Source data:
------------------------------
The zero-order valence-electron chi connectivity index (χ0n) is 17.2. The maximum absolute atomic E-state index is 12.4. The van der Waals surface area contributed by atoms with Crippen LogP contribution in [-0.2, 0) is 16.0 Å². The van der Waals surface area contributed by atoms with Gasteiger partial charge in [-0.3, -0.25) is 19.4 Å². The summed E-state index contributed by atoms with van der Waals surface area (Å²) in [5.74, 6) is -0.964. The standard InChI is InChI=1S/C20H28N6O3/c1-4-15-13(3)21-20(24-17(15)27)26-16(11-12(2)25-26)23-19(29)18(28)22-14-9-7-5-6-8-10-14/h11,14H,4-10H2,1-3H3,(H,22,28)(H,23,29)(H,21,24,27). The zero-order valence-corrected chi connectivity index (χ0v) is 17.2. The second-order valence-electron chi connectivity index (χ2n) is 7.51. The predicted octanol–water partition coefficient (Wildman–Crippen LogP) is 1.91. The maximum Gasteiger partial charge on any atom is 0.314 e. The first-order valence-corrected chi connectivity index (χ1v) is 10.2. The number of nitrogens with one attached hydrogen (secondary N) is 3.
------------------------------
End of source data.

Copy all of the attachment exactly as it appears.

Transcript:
The zero-order valence-electron chi connectivity index (χ0n) is 17.2. The maximum absolute atomic E-state index is 12.4. The van der Waals surface area contributed by atoms with Crippen LogP contribution in [-0.2, 0) is 16.0 Å². The van der Waals surface area contributed by atoms with Gasteiger partial charge in [-0.3, -0.25) is 19.4 Å². The summed E-state index contributed by atoms with van der Waals surface area (Å²) in [5.74, 6) is -0.964. The standard InChI is InChI=1S/C20H28N6O3/c1-4-15-13(3)21-20(24-17(15)27)26-16(11-12(2)25-26)23-19(29)18(28)22-14-9-7-5-6-8-10-14/h11,14H,4-10H2,1-3H3,(H,22,28)(H,23,29)(H,21,24,27). The zero-order valence-corrected chi connectivity index (χ0v) is 17.2. The second-order valence-electron chi connectivity index (χ2n) is 7.51. The predicted octanol–water partition coefficient (Wildman–Crippen LogP) is 1.91. The maximum Gasteiger partial charge on any atom is 0.314 e. The first-order valence-corrected chi connectivity index (χ1v) is 10.2. The number of nitrogens with one attached hydrogen (secondary N) is 3.